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GUEST INFORMATION 04-29-2013
7:10 - "Mr. X", discussing the manufacturing of consent which allows 2000 unelected "stakeholders" to effectively control 4 million people in Oregon. Wondering what's up? A good starting point is The Policy Consensus Initiative, and see that even though global warming theory is trashed and burning out, we're still moving forward with this control of people via state policy. Read The Oregon Global Warming Commission's Interim Road Map to 2020.
8:45 - BUSINESS GUEST - Richard Rogers, American Hearing Aid Systems. Today we talk about his Nu-Ear remote-controlled hearing aid. VERY cool, and Richard has 25+ years experience. Office is 3512 Excel Drive in North Medford (Behind Lowe's/Costco off Delta Waters) Free consultations and more info at 541-772-4365.
8:10 Dr. Dennis Powers "Visiting Past and Present", and here's today topic!
Lost Creek Lake (and Jess Dam)
By Dennis Powers
Bill Jess and his brother began cattle ranching in 1952 near Eagle Point by the Rogue River. A few months later, a flood swept away part of their ranch, although this one wasn’t as bad as previous ones. In 1955, the raging Rogue River again jumped its banks and caused $9 million in damages, including taking away more of Jess’s land.
One month later, a group of 14 people met in Grants Pass to push for dam flood control, and they chose Bill Jess as their chairman. With support from others with this concern--including better water management--the “Rogue Basin Flood Control and Water Resources Association” was formed in February 1956 and later that year became a nonprofit organization. Ben Day was a Valley rancher, attorney, and Oregon legislator (1949 to 1955, first in the House, then in the Senate); he joined and gave needed help to the movement.
Groups such as fishermen, guides, and tourist-based businesses, however, historically opposed dams and especially one on the Rogue River. With assurances that river flows and temperatures would be better controlled to help salmon runs and spawning, some of the opposition dropped. With the potential for more uncontrolled floods, momentum gained in convincing state and federal legislators.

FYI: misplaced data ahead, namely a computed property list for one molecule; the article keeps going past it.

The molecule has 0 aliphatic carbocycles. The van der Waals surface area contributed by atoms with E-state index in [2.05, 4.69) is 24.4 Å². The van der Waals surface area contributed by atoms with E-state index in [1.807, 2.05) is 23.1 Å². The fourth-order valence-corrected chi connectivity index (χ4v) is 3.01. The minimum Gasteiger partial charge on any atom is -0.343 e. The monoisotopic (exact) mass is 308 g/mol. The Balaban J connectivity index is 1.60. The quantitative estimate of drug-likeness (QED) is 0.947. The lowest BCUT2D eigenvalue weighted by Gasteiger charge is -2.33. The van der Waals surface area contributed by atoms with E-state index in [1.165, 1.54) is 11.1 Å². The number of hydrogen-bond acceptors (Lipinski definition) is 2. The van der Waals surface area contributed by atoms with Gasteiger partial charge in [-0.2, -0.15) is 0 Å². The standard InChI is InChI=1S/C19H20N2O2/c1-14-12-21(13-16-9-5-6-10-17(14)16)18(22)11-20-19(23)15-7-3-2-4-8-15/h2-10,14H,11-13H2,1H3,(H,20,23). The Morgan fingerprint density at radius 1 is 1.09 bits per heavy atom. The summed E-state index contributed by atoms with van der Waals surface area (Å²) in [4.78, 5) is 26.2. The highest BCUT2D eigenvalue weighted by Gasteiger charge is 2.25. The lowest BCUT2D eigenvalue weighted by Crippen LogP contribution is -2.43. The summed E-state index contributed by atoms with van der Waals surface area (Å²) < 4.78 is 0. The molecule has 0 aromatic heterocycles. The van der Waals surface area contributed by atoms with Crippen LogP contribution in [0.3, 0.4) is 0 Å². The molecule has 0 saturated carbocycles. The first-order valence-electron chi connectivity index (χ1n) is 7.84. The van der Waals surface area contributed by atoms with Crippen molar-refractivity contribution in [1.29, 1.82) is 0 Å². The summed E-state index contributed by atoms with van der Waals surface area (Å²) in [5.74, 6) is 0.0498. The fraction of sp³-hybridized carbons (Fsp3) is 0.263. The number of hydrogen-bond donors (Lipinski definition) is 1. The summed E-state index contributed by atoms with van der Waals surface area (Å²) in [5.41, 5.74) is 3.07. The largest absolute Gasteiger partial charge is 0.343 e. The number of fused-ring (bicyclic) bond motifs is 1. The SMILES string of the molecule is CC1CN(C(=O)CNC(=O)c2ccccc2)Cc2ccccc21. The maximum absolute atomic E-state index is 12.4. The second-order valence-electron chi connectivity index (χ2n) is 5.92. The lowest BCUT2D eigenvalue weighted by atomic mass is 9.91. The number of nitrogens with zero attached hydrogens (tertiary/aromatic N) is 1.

Although Congress approved the dam in 1962, funding wasn’t appropriated until four years later, pushed by the disastrous 1964 flood, the Valley's worst ever in damages.
With more funding delays and time required for surveying, permitting, and planning, the U.S. Army Corps of Engineers didn’t start construction until 1972.
Located nine miles above Shady Cove and approximately half-way between Crater Lake National Park and Medford, construction was completed in 1977. The dam--345 feet high and 3,600 feet long--is of earth and rock-fill construction with gated spillways on the south end; the outlets and powerhouse with two 26-megawatt generators are located on the north.
The intake tower controls water releases by a unique technology that allows water temperature regulation by combining lake water from different depths in a mixing chamber before releasing it downstream. This cools the normally warm summer waters of the Rogue in improving conditions for the migrating salmon and steelhead. When part of the lake, the Rogue River still receives water from different streams, including lost Creek from one side and a second Lost Creek tributary from the other.
The Corps of Engineers at the same time built a fish hatchery, and the Oregon Department of Fish and Wildlife operates this. The Cole M. Rivers Hatchery (named for a long-time Rogue River biologist) is one of the largest in Oregon and can annually produce 425,000 pounds of chinook and coho salmon, rainbow trout, and steelhead. The upstream barrier dam delivers the water that operates the hatchery, which is also open to the public and built to mitigate fish loss owing to the dam.
The dammed Rogue River created a lake with 315,000 acre feet (674 square miles) that is 10-miles long with a combined shore length of 30 miles. Its surface elevation is from 1,750 to 1,870 feet. Lost Creek Lake has over twenty developed parks that include campgrounds, picnic areas, trailheads, boat ramps, and fishing/shoreline access points. The Army Corps of Engineers maintains thirty miles of trails that surround the lake.
The river below the dam is popular with summer fishing, rafting, and tubing when the water is relatively warmer. Stewart State Park is along the southern shore, and the Oregon State Parks system operates it with over 200 campsites, a marina, store, café, and other amenities. Casey State Park is located on the Rogue River below the dam.
William Jess died in 1995 and one year later, Oregon Senator Hatfield oversaw a bill the enabled Congress to rename Lost Creek Lake Dam as the “William L. Jess Dam and Intake Structure.” With the removal of dams such as Gold Ray and Savage Rapids, the magnificent Rogue River now flows freely from Lost Creek Lake for 157 miles to the Pacific Ocean.
Sources: US. Army Corp of Engineers, Portland District, “Lost Creek Lake” at Lost Creek Lake and Jess Dam (Including Images); Oregon Dept. of Fish and Wildlife, “Cole Rivers Hatchery” at Cole Rivers Hatchery; Miller, Bill. “A River Runs into It,” Mail Tribune, April 14, 2013, at Role of Bill Jess.
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